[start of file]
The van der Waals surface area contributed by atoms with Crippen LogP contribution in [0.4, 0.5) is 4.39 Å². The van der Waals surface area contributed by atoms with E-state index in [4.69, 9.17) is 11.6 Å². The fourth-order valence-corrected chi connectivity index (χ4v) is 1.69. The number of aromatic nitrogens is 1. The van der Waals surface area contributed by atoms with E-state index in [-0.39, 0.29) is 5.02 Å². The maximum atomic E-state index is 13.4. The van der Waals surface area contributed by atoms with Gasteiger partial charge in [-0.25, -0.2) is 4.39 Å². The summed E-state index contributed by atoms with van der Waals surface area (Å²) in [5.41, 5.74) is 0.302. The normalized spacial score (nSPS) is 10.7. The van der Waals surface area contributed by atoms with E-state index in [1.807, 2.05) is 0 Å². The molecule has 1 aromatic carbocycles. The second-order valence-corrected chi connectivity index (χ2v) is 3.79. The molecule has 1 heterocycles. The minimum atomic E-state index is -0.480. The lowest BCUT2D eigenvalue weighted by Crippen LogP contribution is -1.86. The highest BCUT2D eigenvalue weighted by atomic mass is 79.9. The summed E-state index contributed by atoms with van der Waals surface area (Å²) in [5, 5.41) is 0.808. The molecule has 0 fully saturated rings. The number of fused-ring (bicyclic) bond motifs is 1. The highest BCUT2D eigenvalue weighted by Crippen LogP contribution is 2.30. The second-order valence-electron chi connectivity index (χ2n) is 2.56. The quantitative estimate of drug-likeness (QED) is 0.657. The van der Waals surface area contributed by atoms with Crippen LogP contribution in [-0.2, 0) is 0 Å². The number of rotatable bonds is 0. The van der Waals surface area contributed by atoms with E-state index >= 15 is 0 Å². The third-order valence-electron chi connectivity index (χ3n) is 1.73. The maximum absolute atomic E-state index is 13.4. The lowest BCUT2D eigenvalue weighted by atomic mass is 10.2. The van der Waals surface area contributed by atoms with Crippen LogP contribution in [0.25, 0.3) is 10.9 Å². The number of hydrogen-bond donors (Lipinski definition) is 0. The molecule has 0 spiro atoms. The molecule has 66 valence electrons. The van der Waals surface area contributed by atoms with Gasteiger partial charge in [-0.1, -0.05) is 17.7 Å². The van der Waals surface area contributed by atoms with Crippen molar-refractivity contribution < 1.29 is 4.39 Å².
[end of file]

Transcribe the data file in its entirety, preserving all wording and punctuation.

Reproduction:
The van der Waals surface area contributed by atoms with Crippen LogP contribution in [0.4, 0.5) is 4.39 Å². The van der Waals surface area contributed by atoms with E-state index in [4.69, 9.17) is 11.6 Å². The fourth-order valence-corrected chi connectivity index (χ4v) is 1.69. The number of aromatic nitrogens is 1. The van der Waals surface area contributed by atoms with E-state index in [-0.39, 0.29) is 5.02 Å². The maximum atomic E-state index is 13.4. The van der Waals surface area contributed by atoms with Gasteiger partial charge in [-0.25, -0.2) is 4.39 Å². The summed E-state index contributed by atoms with van der Waals surface area (Å²) in [5.41, 5.74) is 0.302. The normalized spacial score (nSPS) is 10.7. The van der Waals surface area contributed by atoms with E-state index in [1.807, 2.05) is 0 Å². The molecule has 1 aromatic carbocycles. The second-order valence-corrected chi connectivity index (χ2v) is 3.79. The molecule has 1 heterocycles. The minimum atomic E-state index is -0.480. The lowest BCUT2D eigenvalue weighted by Crippen LogP contribution is -1.86. The highest BCUT2D eigenvalue weighted by atomic mass is 79.9. The summed E-state index contributed by atoms with van der Waals surface area (Å²) in [5, 5.41) is 0.808. The molecule has 0 fully saturated rings. The number of fused-ring (bicyclic) bond motifs is 1. The highest BCUT2D eigenvalue weighted by Crippen LogP contribution is 2.30. The second-order valence-electron chi connectivity index (χ2n) is 2.56. The quantitative estimate of drug-likeness (QED) is 0.657. The van der Waals surface area contributed by atoms with Crippen LogP contribution in [-0.2, 0) is 0 Å². The number of rotatable bonds is 0. The van der Waals surface area contributed by atoms with E-state index >= 15 is 0 Å². The third-order valence-electron chi connectivity index (χ3n) is 1.73. The maximum absolute atomic E-state index is 13.4. The lowest BCUT2D eigenvalue weighted by atomic mass is 10.2. The van der Waals surface area contributed by atoms with Crippen LogP contribution in [0.25, 0.3) is 10.9 Å². The number of hydrogen-bond donors (Lipinski definition) is 0. The molecule has 0 spiro atoms. The molecule has 66 valence electrons. The van der Waals surface area contributed by atoms with Gasteiger partial charge in [-0.1, -0.05) is 17.7 Å². The van der Waals surface area contributed by atoms with Crippen molar-refractivity contribution < 1.29 is 4.39 Å².